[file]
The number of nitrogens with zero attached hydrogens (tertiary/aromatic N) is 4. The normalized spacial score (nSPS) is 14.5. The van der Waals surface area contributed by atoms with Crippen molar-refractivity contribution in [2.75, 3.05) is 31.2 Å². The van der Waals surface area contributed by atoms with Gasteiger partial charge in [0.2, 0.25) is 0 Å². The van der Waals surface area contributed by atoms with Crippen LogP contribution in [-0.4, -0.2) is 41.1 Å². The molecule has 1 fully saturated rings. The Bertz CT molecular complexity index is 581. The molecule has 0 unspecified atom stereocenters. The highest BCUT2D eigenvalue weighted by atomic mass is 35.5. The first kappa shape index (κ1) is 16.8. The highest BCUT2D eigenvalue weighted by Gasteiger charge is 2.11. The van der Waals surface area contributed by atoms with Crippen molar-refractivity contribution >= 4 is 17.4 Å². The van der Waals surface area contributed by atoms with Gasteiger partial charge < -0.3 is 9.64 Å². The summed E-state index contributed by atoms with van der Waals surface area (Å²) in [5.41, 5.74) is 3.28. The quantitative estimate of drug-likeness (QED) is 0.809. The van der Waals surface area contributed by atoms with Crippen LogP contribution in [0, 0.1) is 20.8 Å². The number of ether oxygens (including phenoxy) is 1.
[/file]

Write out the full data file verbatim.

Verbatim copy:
The number of nitrogens with zero attached hydrogens (tertiary/aromatic N) is 4. The normalized spacial score (nSPS) is 14.5. The van der Waals surface area contributed by atoms with Crippen molar-refractivity contribution in [2.75, 3.05) is 31.2 Å². The van der Waals surface area contributed by atoms with Gasteiger partial charge in [0.2, 0.25) is 0 Å². The van der Waals surface area contributed by atoms with Crippen LogP contribution in [-0.4, -0.2) is 41.1 Å². The molecule has 1 fully saturated rings. The Bertz CT molecular complexity index is 581. The molecule has 0 unspecified atom stereocenters. The highest BCUT2D eigenvalue weighted by atomic mass is 35.5. The first kappa shape index (κ1) is 16.8. The highest BCUT2D eigenvalue weighted by Gasteiger charge is 2.11. The van der Waals surface area contributed by atoms with Crippen molar-refractivity contribution >= 4 is 17.4 Å². The van der Waals surface area contributed by atoms with Gasteiger partial charge < -0.3 is 9.64 Å². The summed E-state index contributed by atoms with van der Waals surface area (Å²) in [5.41, 5.74) is 3.28. The quantitative estimate of drug-likeness (QED) is 0.809. The van der Waals surface area contributed by atoms with Crippen LogP contribution in [0, 0.1) is 20.8 Å². The number of ether oxygens (including phenoxy) is 1.